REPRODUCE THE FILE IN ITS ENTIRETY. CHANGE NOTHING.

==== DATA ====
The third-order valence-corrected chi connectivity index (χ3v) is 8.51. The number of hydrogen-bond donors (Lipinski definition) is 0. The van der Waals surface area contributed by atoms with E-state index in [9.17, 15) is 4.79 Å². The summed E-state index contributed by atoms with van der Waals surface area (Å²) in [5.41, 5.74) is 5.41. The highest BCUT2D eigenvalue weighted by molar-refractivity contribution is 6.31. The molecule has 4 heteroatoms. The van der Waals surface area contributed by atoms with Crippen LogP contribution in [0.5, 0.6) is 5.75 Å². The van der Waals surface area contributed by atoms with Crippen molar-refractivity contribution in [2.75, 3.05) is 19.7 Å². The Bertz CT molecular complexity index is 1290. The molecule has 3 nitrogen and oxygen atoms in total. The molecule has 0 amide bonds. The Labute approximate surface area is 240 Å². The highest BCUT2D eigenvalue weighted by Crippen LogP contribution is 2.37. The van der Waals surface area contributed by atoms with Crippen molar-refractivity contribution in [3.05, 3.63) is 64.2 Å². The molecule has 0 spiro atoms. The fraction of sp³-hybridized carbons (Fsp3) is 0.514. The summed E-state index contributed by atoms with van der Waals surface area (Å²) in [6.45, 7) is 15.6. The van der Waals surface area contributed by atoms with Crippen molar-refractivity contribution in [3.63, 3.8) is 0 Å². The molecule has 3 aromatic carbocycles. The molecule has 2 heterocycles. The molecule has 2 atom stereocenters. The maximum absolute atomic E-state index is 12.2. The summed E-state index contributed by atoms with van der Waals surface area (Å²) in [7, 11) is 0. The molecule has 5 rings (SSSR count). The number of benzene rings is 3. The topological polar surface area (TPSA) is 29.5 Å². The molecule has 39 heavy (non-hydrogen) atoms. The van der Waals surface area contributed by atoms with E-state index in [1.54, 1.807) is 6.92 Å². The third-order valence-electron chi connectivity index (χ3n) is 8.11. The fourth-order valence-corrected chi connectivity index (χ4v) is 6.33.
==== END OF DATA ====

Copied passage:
The third-order valence-corrected chi connectivity index (χ3v) is 8.51. The number of hydrogen-bond donors (Lipinski definition) is 0. The van der Waals surface area contributed by atoms with E-state index in [9.17, 15) is 4.79 Å². The summed E-state index contributed by atoms with van der Waals surface area (Å²) in [5.41, 5.74) is 5.41. The highest BCUT2D eigenvalue weighted by molar-refractivity contribution is 6.31. The molecule has 4 heteroatoms. The van der Waals surface area contributed by atoms with Crippen LogP contribution in [0.5, 0.6) is 5.75 Å². The van der Waals surface area contributed by atoms with Crippen molar-refractivity contribution in [2.75, 3.05) is 19.7 Å². The Bertz CT molecular complexity index is 1290. The molecule has 3 nitrogen and oxygen atoms in total. The molecule has 0 amide bonds. The Labute approximate surface area is 240 Å². The highest BCUT2D eigenvalue weighted by Crippen LogP contribution is 2.37. The van der Waals surface area contributed by atoms with Crippen molar-refractivity contribution in [3.05, 3.63) is 64.2 Å². The molecule has 0 spiro atoms. The fraction of sp³-hybridized carbons (Fsp3) is 0.514. The summed E-state index contributed by atoms with van der Waals surface area (Å²) in [6.45, 7) is 15.6. The van der Waals surface area contributed by atoms with Crippen molar-refractivity contribution in [3.63, 3.8) is 0 Å². The molecule has 3 aromatic carbocycles. The molecule has 2 heterocycles. The molecule has 2 atom stereocenters. The maximum absolute atomic E-state index is 12.2. The summed E-state index contributed by atoms with van der Waals surface area (Å²) in [7, 11) is 0. The molecule has 5 rings (SSSR count). The number of benzene rings is 3. The topological polar surface area (TPSA) is 29.5 Å². The molecule has 39 heavy (non-hydrogen) atoms. The van der Waals surface area contributed by atoms with E-state index in [1.54, 1.807) is 6.92 Å². The third-order valence-electron chi connectivity index (χ3n) is 8.11. The fourth-order valence-corrected chi connectivity index (χ4v) is 6.33.